These words are commonly used to render an evaluation of an action or consequence. IMO Morals/Ethics is a system for evaluating actions and their consequences as either beneficial of detrimental. It takes a mind/s to establish what the systems is and agreement to what is beneficial/detrimental. Good and right (moral or ethical) are beneficial evaluations, and right or wrong (immoral or unethical) are detrimental evaluations within that moral/ethical system. These evaluations become meaningless if there isn't any established system. If there is no system, then there is no moral/ethical quality (amoral).

    I hope this helps.
    Last edited by MrMojo1; March 10th, 2013 at 02:30 PM.
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    Northern Horse Whisperer Moderator scheherazade's Avatar
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    Quote Originally Posted by seagypsy View Post
    Quote Originally Posted by John Galt View Post
    Quote Originally Posted by Flick Montana View Post
    For instance, "I'm sorry" and "My bad" mean essentially the same thing. Unless you're at a funeral.
    If you killed the recently interred, then my bad might be appropriate.
    The sad thing is, i don't think anyone would doubt that i did.
    Unless, of course, we were both attending the same funeral and we both made the same remark.
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  12. #11  
    has lost interest seagypsy's Avatar
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    Quote Originally Posted by scheherazade View Post
    Quote Originally Posted by seagypsy View Post
    Quote Originally Posted by John Galt View Post
    Quote Originally Posted by Flick Montana View Post
    For instance, "I'm sorry" and "My bad" mean essentially the same thing. Unless you're at a funeral.
    If you killed the recently interred, then my bad might be appropriate.
    The sad thing is, i don't think anyone would doubt that i did.
    Unless, of course, we were both attending the same funeral and we both made the same remark.
    I hate funerals, I don't even plan to attend my own.
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  13. #12  
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    hahahaha
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  14. #13  
    Northern Horse Whisperer Moderator scheherazade's Avatar
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    Quote Originally Posted by seagypsy View Post
    Quote Originally Posted by scheherazade View Post
    Quote Originally Posted by seagypsy View Post
    Quote Originally Posted by John Galt View Post
    Quote Originally Posted by Flick Montana View Post
    For instance, "I'm sorry" and "My bad" mean essentially the same thing. Unless you're at a funeral.
    If you killed the recently interred, then my bad might be appropriate.
    The sad thing is, i don't think anyone would doubt that i did.
    Unless, of course, we were both attending the same funeral and we both made the same remark.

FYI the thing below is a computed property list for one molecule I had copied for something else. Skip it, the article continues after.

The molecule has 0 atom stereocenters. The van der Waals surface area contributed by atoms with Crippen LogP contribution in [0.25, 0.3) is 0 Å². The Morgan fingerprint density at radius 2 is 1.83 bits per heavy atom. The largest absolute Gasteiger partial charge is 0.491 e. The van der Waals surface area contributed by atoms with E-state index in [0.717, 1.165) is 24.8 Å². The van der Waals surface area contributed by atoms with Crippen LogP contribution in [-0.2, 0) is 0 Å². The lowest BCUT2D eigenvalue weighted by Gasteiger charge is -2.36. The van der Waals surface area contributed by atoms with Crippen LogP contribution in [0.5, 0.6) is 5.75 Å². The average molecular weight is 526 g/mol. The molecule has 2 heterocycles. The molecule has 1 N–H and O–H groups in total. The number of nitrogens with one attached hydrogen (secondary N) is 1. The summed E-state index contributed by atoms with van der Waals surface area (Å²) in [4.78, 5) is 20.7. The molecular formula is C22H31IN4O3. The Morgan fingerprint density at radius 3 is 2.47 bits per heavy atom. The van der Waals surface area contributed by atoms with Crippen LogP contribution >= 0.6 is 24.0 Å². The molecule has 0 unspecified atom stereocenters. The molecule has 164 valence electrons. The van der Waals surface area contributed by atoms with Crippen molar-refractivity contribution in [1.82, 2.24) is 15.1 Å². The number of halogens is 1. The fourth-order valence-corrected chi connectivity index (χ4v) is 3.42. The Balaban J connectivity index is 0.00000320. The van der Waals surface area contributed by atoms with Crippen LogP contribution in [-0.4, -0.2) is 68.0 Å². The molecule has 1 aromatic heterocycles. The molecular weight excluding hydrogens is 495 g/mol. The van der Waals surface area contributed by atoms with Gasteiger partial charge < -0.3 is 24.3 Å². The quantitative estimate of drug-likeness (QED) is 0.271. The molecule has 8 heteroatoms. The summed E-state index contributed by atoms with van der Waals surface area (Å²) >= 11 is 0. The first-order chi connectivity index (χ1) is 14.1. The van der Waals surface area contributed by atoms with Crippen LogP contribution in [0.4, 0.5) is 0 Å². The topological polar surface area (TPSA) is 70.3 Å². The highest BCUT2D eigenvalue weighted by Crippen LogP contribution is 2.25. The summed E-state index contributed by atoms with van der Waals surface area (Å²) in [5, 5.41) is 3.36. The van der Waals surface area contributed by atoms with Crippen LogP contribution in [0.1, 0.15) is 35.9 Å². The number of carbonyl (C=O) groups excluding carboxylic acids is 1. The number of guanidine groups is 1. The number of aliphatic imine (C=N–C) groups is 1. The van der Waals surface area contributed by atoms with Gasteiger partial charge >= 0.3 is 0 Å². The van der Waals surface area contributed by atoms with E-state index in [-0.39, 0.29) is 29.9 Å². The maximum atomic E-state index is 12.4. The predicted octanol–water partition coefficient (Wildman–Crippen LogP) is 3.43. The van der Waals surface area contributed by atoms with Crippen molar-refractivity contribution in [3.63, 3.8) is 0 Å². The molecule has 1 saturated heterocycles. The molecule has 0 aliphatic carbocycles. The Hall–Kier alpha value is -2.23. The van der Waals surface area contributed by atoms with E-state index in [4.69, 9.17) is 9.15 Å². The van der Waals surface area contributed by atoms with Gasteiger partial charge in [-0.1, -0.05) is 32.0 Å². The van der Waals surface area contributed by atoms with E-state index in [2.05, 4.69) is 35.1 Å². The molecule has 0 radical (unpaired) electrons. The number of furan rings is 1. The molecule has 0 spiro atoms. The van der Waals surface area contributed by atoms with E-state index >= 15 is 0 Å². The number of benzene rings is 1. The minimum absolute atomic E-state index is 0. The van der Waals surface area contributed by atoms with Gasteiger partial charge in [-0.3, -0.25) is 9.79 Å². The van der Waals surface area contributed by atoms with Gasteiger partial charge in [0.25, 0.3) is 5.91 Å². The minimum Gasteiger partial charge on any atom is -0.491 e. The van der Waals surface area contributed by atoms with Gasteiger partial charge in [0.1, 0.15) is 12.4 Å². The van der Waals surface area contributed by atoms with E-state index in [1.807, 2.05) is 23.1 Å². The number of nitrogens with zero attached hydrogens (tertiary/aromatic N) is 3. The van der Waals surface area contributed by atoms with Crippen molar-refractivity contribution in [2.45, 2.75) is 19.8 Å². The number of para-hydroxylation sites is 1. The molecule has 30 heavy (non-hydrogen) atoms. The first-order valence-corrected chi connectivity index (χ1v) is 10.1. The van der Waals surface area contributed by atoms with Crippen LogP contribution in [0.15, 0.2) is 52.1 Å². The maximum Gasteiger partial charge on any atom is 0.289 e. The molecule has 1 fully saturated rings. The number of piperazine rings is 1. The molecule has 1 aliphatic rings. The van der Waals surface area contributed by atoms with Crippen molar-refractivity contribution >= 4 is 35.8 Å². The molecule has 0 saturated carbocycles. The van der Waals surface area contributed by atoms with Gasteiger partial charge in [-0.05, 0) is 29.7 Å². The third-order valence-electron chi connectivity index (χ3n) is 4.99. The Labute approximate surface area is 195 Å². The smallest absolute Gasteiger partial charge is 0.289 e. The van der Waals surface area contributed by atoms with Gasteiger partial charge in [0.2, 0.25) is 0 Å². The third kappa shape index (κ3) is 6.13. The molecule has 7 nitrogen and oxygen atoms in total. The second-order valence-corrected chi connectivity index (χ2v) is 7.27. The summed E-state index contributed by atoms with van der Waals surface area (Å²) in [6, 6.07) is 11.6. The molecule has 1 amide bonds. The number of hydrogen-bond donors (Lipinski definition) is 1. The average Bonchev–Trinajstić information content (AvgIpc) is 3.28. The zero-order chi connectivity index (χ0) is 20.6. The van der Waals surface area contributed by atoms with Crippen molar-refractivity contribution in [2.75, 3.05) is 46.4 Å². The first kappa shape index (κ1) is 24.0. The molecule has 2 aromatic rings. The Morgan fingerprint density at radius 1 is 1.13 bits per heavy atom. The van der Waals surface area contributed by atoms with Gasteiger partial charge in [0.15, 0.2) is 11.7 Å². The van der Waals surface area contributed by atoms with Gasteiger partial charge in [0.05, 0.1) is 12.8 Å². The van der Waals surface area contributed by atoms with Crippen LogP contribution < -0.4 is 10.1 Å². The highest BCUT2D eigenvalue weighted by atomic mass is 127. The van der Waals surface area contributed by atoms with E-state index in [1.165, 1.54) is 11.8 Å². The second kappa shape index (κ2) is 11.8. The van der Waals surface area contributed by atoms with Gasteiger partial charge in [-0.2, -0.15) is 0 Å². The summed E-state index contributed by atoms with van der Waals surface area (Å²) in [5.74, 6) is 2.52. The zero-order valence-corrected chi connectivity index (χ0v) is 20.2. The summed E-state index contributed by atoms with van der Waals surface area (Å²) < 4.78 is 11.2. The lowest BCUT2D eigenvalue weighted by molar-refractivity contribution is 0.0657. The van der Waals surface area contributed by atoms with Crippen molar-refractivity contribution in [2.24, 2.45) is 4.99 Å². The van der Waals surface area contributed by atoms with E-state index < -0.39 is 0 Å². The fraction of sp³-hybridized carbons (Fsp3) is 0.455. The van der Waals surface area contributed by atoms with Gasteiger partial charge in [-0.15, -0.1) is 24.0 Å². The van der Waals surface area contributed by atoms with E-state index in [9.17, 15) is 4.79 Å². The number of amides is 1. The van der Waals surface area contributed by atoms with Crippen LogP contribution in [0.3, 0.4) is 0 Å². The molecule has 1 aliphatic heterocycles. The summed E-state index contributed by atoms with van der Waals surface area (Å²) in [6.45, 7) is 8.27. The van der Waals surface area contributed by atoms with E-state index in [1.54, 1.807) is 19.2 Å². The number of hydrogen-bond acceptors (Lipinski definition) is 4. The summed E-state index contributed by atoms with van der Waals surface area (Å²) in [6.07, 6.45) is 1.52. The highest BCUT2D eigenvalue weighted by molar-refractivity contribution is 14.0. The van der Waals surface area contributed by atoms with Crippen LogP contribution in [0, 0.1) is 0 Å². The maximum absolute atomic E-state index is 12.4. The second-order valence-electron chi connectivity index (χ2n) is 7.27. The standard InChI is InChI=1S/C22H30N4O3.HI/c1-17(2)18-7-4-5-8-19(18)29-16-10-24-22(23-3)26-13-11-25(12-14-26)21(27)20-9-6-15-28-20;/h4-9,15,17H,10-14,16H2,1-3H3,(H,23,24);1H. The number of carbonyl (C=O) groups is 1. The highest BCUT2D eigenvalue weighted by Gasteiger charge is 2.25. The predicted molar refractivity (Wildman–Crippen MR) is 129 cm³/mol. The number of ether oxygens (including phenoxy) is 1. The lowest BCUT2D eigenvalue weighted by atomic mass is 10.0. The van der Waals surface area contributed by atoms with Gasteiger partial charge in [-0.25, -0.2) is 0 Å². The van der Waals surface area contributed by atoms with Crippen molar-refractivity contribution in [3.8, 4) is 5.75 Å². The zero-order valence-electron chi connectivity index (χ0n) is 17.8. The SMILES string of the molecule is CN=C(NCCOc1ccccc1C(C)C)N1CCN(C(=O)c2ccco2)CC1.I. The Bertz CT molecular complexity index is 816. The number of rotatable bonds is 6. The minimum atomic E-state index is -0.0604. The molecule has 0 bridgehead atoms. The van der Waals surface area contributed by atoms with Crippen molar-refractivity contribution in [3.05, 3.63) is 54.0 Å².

I hate funerals, I don't even plan to attend my own.
    Let me know how that works out for you! I may care to emulate that feat.

    The main thing for me is that my horses go to good homes and my friends have one hell of a send-off party on my estate's tab. People never forget a good party, lol...
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  15. #14  
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    Quote Originally Posted by scheherazade View Post
    Quote Originally Posted by seagypsy View Post
    Quote Originally Posted by scheherazade View Post
    Quote Originally Posted by seagypsy View Post
    Quote Originally Posted by John Galt View Post
    Quote Originally Posted by Flick Montana View Post
    For instance, "I'm sorry" and "My bad" mean essentially the same thing. Unless you're at a funeral.
    If you killed the recently interred, then my bad might be appropriate.
    The sad thing is, i don't think anyone would doubt that i did.
    Unless, of course, we were both attending the same funeral and we both made the same remark.


    I hate funerals, I don't even plan to attend my own.
    Let me know how that works out for you! I may care to emulate that feat.

    The main thing for me is that my horses go to good homes and my friends have one hell of a send-off party on my estate's tab. People never forget a good party, lol...
    My plan is that if I attend my own funeral, I will still be alive. Well at the beginning of it anyway. And I will have a glorious ending. Basically the funeral will be everyone's chance to tell me, while still living, what they actually think of me. I will in turn tell them what I think of them. Then with lots of fan fair end my existence. and everyone goes home with parting gifts.

    but considering our society looks down on the intentional termination of ones own life, I doubt I will get away with that.
    Speaking badly about people after they are gone and jumping on the bash the band wagon must do very well for a low self-esteem.
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    Quote Originally Posted by seagypsy View Post
    but considering our society looks down on the intentional termination of ones own life, I doubt I will get away with that.
    If you succeed, they can't do anything about it.
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    Quote Originally Posted by Neverfly View Post
    Quote Originally Posted by seagypsy View Post
    but considering our society looks down on the intentional termination of ones own life, I doubt I will get away with that.